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June 1969

Effect of Contact Lenses on Pseudomonas Ulcers in Rabbit Corneas

Author Affiliations

Rochester. Minn
From Mayo Clinic and Mayo Foundation, Section of Ophthalmology (Dr. Dyer), and of Microbiology (Dr. Karlson), and Mayo Graduate School of Medicine, (Dr. Lawrence), University of Minnesota, Rochester.

Arch Ophthalmol. 1969;81(6):843-848. doi:10.1001/archopht.1969.00990010845017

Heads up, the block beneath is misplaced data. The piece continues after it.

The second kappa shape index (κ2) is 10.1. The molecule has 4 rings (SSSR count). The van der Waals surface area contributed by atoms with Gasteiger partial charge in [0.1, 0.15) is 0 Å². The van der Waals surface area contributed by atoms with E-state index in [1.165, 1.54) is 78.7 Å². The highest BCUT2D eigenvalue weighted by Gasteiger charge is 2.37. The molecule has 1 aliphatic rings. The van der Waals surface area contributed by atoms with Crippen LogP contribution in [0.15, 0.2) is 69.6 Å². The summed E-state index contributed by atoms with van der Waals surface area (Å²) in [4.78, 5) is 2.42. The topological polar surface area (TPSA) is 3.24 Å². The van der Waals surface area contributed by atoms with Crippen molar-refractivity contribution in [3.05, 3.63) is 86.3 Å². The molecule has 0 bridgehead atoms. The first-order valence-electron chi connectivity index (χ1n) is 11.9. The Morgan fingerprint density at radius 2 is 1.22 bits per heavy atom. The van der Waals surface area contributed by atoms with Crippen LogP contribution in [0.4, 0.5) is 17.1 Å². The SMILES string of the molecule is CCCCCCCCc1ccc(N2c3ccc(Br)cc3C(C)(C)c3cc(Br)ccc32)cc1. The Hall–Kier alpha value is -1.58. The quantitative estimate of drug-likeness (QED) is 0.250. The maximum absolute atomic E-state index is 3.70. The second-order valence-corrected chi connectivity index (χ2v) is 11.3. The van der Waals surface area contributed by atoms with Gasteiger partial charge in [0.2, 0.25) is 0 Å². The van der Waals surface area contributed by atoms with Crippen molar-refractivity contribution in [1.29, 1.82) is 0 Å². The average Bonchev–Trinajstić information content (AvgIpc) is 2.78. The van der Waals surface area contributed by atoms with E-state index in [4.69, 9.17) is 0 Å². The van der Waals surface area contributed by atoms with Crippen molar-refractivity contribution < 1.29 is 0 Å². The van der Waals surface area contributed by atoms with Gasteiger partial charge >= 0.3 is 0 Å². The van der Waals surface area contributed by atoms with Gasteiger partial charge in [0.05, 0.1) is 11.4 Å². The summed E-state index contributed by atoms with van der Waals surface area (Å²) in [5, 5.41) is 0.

In each of 22 rabbits, wounds were made in both corneas, an inoculum of Pseudomonas aeruginosa was swabbed over the corneas, and previously fitted corneal contact lenses were inserted in the right eye. In all but three, which were treated with saline as controls, both eyes were treated identically with daily subconjunctival injections of sodium colistimethate for five days. The interval between inoculation and initial injection of sodium colistimethate was varied. Treatment started in 2 or in 12 hours prevented or reduced corneal damage. In most cases corneal scarring was less severe in the eyes fitted with contact lenses. Contact lenses may benefit corneal healing by splinting the cornea, by affording increased antibiotic effect to the lenscovered ulcer, or by altering the metabolic environment beneath the lens to the disadvantage of the causative organism.